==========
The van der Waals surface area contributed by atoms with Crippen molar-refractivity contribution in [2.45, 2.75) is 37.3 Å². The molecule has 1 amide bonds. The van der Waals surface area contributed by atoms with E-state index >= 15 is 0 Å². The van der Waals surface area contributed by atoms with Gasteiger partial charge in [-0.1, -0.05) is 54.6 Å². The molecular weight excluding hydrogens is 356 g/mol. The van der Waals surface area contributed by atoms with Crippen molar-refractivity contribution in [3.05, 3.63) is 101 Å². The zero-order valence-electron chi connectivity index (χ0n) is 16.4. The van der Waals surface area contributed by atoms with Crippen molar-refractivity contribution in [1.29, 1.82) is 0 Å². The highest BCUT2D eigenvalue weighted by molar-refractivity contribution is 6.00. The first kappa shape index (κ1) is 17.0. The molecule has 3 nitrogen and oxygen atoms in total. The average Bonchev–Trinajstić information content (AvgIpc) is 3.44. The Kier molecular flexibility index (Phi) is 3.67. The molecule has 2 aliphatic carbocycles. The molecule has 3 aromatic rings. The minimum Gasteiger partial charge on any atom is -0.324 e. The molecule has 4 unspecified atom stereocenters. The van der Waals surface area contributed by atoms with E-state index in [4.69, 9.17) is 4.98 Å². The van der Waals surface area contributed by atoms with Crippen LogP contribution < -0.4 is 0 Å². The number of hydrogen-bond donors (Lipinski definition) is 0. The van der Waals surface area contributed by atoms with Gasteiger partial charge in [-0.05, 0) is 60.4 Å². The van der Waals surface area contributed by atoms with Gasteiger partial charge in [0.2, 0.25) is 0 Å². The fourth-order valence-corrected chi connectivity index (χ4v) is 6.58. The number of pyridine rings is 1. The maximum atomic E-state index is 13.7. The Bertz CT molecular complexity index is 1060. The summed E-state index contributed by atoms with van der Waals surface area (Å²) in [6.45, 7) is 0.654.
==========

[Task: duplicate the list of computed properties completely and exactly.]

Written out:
The van der Waals surface area contributed by atoms with Crippen molar-refractivity contribution in [2.45, 2.75) is 37.3 Å². The molecule has 1 amide bonds. The van der Waals surface area contributed by atoms with E-state index >= 15 is 0 Å². The van der Waals surface area contributed by atoms with Gasteiger partial charge in [-0.1, -0.05) is 54.6 Å². The molecular weight excluding hydrogens is 356 g/mol. The van der Waals surface area contributed by atoms with Crippen molar-refractivity contribution in [3.05, 3.63) is 101 Å². The zero-order valence-electron chi connectivity index (χ0n) is 16.4. The van der Waals surface area contributed by atoms with Crippen molar-refractivity contribution in [1.29, 1.82) is 0 Å². The highest BCUT2D eigenvalue weighted by molar-refractivity contribution is 6.00. The first kappa shape index (κ1) is 17.0. The molecule has 3 nitrogen and oxygen atoms in total. The average Bonchev–Trinajstić information content (AvgIpc) is 3.44. The Kier molecular flexibility index (Phi) is 3.67. The molecule has 2 aliphatic carbocycles. The molecule has 3 aromatic rings. The minimum Gasteiger partial charge on any atom is -0.324 e. The molecule has 4 unspecified atom stereocenters. The van der Waals surface area contributed by atoms with E-state index in [4.69, 9.17) is 4.98 Å². The van der Waals surface area contributed by atoms with Crippen LogP contribution < -0.4 is 0 Å². The number of hydrogen-bond donors (Lipinski definition) is 0. The van der Waals surface area contributed by atoms with Gasteiger partial charge in [-0.05, 0) is 60.4 Å². The van der Waals surface area contributed by atoms with Gasteiger partial charge in [0.2, 0.25) is 0 Å². The fourth-order valence-corrected chi connectivity index (χ4v) is 6.58. The number of pyridine rings is 1. The maximum atomic E-state index is 13.7. The Bertz CT molecular complexity index is 1060. The summed E-state index contributed by atoms with van der Waals surface area (Å²) in [6.45, 7) is 0.654.